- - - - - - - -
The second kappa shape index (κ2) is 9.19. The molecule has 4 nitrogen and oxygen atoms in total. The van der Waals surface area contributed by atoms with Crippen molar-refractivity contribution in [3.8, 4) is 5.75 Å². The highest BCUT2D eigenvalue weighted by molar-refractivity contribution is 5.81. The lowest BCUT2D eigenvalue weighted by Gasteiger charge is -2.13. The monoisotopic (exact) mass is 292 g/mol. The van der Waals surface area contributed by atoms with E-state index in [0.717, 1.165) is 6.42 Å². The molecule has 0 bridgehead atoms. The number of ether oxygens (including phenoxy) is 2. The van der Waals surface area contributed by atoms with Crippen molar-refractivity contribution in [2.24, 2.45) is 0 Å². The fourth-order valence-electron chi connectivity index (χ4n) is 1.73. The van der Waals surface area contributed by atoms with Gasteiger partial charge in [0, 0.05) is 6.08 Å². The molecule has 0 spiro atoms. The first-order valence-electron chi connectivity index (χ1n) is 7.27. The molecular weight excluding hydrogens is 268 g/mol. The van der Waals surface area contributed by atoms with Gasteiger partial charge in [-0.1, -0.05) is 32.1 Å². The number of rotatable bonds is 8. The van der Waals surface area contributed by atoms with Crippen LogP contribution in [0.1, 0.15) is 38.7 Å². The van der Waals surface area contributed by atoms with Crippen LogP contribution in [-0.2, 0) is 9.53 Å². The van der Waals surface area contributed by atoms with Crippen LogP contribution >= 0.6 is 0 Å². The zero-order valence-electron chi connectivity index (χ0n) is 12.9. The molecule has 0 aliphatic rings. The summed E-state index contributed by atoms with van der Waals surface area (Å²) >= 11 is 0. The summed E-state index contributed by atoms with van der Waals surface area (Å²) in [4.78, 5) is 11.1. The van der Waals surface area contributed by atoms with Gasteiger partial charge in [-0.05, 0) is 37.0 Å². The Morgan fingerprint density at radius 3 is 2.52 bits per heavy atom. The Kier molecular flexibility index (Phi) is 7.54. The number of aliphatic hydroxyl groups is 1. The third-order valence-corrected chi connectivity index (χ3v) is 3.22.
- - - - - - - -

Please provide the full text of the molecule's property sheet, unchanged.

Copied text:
The second kappa shape index (κ2) is 9.19. The molecule has 4 nitrogen and oxygen atoms in total. The van der Waals surface area contributed by atoms with Crippen molar-refractivity contribution in [3.8, 4) is 5.75 Å². The highest BCUT2D eigenvalue weighted by molar-refractivity contribution is 5.81. The lowest BCUT2D eigenvalue weighted by Gasteiger charge is -2.13. The monoisotopic (exact) mass is 292 g/mol. The van der Waals surface area contributed by atoms with E-state index in [0.717, 1.165) is 6.42 Å². The molecule has 0 bridgehead atoms. The number of ether oxygens (including phenoxy) is 2. The van der Waals surface area contributed by atoms with Crippen molar-refractivity contribution in [2.24, 2.45) is 0 Å². The fourth-order valence-electron chi connectivity index (χ4n) is 1.73. The van der Waals surface area contributed by atoms with Gasteiger partial charge in [0, 0.05) is 6.08 Å². The molecule has 0 spiro atoms. The first-order valence-electron chi connectivity index (χ1n) is 7.27. The molecular weight excluding hydrogens is 268 g/mol. The van der Waals surface area contributed by atoms with Gasteiger partial charge in [-0.1, -0.05) is 32.1 Å². The number of rotatable bonds is 8. The van der Waals surface area contributed by atoms with Crippen LogP contribution in [0.1, 0.15) is 38.7 Å². The van der Waals surface area contributed by atoms with Crippen LogP contribution in [-0.2, 0) is 9.53 Å². The van der Waals surface area contributed by atoms with Crippen LogP contribution >= 0.6 is 0 Å². The zero-order valence-electron chi connectivity index (χ0n) is 12.9. The molecule has 0 aliphatic rings. The summed E-state index contributed by atoms with van der Waals surface area (Å²) >= 11 is 0. The summed E-state index contributed by atoms with van der Waals surface area (Å²) in [4.78, 5) is 11.1. The van der Waals surface area contributed by atoms with Gasteiger partial charge in [-0.05, 0) is 37.0 Å². The Morgan fingerprint density at radius 3 is 2.52 bits per heavy atom. The Kier molecular flexibility index (Phi) is 7.54. The number of aliphatic hydroxyl groups is 1. The third-order valence-corrected chi connectivity index (χ3v) is 3.22.